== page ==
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Weekend Edition

The Best of The S&A Digest
Saturday, September 6, 2008

I strongly encourage you to read Chapter 8 of Benjamin Graham's The Intelligent Investor. It'll help you navigate times like these, when many stocks are down... some are recovering... some continue to fall... and all seem to go up and down like shot glasses at a frat party.
 
For the next several years, you either understand (1) how to handle stock market ups and downs and (2) how to value a business, or you will suffer.
 
My last two issues of Extreme Value dealt solely with the valuations of two world-dominating franchises. I didn't even recommend them at current prices. I examined their values and told readers how cheap they'd have to get to become Extreme Value recommendations.
 
You'd better start making a list of stocks you'll buy if and when they get cheap enough. That's the strategy that's going to kick ass for the next several years. 
 
Last year, I said Wal-Mart was the best stock on Earth. Now, it's up 29%. The Financial Times reported this week that most retailers had a lousy August... except Wal-Mart, whose August sales rose 3%.
 
Signs of a market bottom? Individual U.S. stock ownership has fallen to a record low. Retail investors owned 34% of all shares at the end of 2006 – the most recent numbers. To compare, individuals owned 94% of all stocks in 1950 and 63% in 1980.
 
Of course, there were fewer institutional investors in 1950 and 1980. The enormous proliferation of investment funds has put us in the odd position we're in today: more funds than stocks. You have to figure most of these professional financial intermediaries are merely destroying value by charging unjustified fees.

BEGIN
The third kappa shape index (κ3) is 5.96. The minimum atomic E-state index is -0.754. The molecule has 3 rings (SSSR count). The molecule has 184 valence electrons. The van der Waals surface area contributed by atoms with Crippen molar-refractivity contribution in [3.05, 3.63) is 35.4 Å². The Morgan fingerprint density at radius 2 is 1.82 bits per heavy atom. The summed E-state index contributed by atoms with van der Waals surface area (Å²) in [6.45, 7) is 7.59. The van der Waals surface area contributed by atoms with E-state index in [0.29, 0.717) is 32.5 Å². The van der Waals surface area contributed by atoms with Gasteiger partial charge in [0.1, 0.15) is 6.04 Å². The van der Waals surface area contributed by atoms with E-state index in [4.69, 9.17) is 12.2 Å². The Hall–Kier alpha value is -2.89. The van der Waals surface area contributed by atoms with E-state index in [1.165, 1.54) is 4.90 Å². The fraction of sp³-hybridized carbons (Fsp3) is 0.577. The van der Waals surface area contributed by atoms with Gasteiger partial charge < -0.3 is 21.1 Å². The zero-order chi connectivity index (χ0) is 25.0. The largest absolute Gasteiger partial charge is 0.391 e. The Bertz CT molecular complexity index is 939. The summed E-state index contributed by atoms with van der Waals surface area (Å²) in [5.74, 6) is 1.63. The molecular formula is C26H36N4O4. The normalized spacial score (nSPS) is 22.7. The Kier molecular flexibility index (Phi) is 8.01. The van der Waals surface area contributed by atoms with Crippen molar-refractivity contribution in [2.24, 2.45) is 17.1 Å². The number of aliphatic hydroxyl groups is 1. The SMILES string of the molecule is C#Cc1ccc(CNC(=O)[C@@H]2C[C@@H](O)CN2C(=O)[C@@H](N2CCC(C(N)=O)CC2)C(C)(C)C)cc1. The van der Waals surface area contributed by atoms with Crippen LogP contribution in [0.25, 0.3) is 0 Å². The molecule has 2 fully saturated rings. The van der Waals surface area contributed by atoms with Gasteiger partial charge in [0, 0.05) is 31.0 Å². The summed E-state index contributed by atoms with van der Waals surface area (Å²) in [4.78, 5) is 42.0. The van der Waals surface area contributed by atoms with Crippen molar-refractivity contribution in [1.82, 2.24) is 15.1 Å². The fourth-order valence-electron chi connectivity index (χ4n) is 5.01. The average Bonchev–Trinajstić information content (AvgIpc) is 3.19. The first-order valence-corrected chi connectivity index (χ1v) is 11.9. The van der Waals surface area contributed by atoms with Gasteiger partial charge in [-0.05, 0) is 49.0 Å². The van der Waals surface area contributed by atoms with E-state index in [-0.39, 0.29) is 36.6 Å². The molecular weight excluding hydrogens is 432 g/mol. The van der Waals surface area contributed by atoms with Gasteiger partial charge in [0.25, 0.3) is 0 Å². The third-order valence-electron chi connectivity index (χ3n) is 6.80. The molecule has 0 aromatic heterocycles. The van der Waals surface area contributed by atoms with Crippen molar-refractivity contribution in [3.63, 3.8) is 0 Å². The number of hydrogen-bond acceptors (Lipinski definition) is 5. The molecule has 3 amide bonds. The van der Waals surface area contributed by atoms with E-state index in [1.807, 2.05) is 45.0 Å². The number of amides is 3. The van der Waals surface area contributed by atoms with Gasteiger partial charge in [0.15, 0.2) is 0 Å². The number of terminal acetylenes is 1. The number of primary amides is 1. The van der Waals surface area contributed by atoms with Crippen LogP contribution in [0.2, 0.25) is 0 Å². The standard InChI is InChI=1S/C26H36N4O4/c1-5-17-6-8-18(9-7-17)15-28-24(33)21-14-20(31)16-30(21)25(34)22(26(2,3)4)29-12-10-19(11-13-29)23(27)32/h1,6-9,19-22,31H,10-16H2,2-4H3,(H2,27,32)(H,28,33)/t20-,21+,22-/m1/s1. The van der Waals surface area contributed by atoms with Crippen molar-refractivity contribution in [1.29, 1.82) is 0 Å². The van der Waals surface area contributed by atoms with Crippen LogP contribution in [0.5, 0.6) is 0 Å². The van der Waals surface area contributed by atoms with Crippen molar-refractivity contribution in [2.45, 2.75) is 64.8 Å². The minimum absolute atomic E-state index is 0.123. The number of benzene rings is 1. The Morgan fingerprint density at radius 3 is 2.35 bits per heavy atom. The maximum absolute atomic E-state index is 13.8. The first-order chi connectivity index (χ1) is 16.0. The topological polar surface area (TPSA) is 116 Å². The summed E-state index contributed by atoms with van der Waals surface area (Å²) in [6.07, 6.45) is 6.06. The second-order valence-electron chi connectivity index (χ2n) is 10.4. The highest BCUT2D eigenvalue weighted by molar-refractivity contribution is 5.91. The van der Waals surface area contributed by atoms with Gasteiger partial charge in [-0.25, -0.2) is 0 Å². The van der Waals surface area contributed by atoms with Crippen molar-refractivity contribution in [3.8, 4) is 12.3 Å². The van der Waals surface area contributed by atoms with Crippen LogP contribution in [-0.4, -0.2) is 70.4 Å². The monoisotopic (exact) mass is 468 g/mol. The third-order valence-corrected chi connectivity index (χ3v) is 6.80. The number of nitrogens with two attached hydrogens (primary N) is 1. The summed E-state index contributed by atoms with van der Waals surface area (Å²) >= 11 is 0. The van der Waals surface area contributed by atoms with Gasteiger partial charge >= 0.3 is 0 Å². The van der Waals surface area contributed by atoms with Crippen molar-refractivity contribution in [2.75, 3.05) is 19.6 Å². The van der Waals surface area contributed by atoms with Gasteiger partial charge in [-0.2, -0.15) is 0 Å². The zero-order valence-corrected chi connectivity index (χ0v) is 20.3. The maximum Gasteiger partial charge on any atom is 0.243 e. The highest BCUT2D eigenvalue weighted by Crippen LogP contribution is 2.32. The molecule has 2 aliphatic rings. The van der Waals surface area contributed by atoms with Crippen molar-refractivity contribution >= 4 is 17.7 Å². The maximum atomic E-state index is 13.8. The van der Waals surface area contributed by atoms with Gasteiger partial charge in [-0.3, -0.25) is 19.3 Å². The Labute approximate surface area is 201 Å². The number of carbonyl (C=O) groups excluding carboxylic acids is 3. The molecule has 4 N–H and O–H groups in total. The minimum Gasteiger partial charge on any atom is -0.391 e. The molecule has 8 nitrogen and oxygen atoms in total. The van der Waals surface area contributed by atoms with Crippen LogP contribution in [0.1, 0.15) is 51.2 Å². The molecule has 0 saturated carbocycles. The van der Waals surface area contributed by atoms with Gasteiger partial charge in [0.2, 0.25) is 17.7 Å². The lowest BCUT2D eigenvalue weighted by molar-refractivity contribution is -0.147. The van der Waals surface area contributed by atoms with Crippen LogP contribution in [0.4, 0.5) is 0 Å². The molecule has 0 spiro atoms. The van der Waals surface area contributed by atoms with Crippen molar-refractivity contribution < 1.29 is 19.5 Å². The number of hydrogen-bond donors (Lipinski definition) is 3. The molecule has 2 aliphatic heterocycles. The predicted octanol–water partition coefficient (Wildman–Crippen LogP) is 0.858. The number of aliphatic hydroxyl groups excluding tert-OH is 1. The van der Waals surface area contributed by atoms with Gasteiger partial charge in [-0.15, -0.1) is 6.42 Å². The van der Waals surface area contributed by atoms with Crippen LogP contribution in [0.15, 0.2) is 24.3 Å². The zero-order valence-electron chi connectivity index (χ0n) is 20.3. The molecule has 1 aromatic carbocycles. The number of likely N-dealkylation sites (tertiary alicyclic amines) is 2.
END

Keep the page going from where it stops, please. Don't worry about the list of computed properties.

Statistically, the mutual-fund industry must be a net value destroyer. It's simply impossible for a majority of investors to beat the market. It would be like saying everyone at the table can have the largest slice of pizza. The only way that can happen is if everyone's slice is the exact same size. Nobody loses. Nobody wins.
 
Americans may finally be able to afford a London vacation again. The British pound is at its lowest level in 12 years against its trading partners. And it hit a record low against the euro on Friday. The currency problems were amplified by figures showing U.K. house prices fell at their fastest pace since August 1991 and retail sales are at their lowest level in 25 years.
 
If you can just get the obvious stuff right, you'll make a lot of money in finance. Take the single greatest "buy" indicator of my career: In 1999, the Swiss central bank announced it would sell most of its gold hoard. That sent gold down to less than $250 per ounce. They say nobody rings a bell at the bottom of a market, but in this case, the Swiss actually did.
 
At the same time, the Financial Times called gold a "barbaric relic" and said it had no place in the modern world. It was the perfect moment to buy. So... What are central banks selling today? And what do the newspapers say is worthless? The Wall Street Journal points out China's biggest banks have sold half of their Fannie Mae- and Freddie Mac-backed mortgage securities this year. Hmm...
 
Iron ore producer Vale do Rio Doce may be headed for its best performance in a decade. The Brazilian company's stock fell 26% this year, but analysts expect the stock to double in the next year – three times the expected gains for the world's biggest mining companies, BHP Billiton and Rio Tinto.
 
According to the International Monetary Fund, Paraguay is the world's big winner with soaring food costs. Despite raging poverty and corruption, a subtropical climate and tons of great farmland increased Paraguay's trade balance by 12.2% of its 2005 GDP – the only country to have a double-digit increase. Soybeans are the South American country's cash crop. Paraguay is the world's fourth-largest soybean exporter.
 
Tom Dyson visited Paraguay earlier this year. He thinks it could be one of the best places to invest for the next 10 years. Read about it in DailyWealth.
 
We think biotech stocks are heading for a big rally. Steve Sjuggerud recently called the sector the "first screaming buy of 2008." And Inside Strategist editor Brian Heyliger discovered insiders agree. Heyliger found several biotech companies with insiders aggressively buying stock... Corporate insiders are bullish right now, and they're voting with dollars.
 
If biotech stocks aren't for you, Heyliger also recently found an energy company yielding a safe 10% and a small-cap value play that's easily worth five times today's price. Heyliger has other great picks in the pipeline. And we're currently offering his service at a huge discount. But the deadline is Monday at midnight. 
 
Regards,
 
S&A Research




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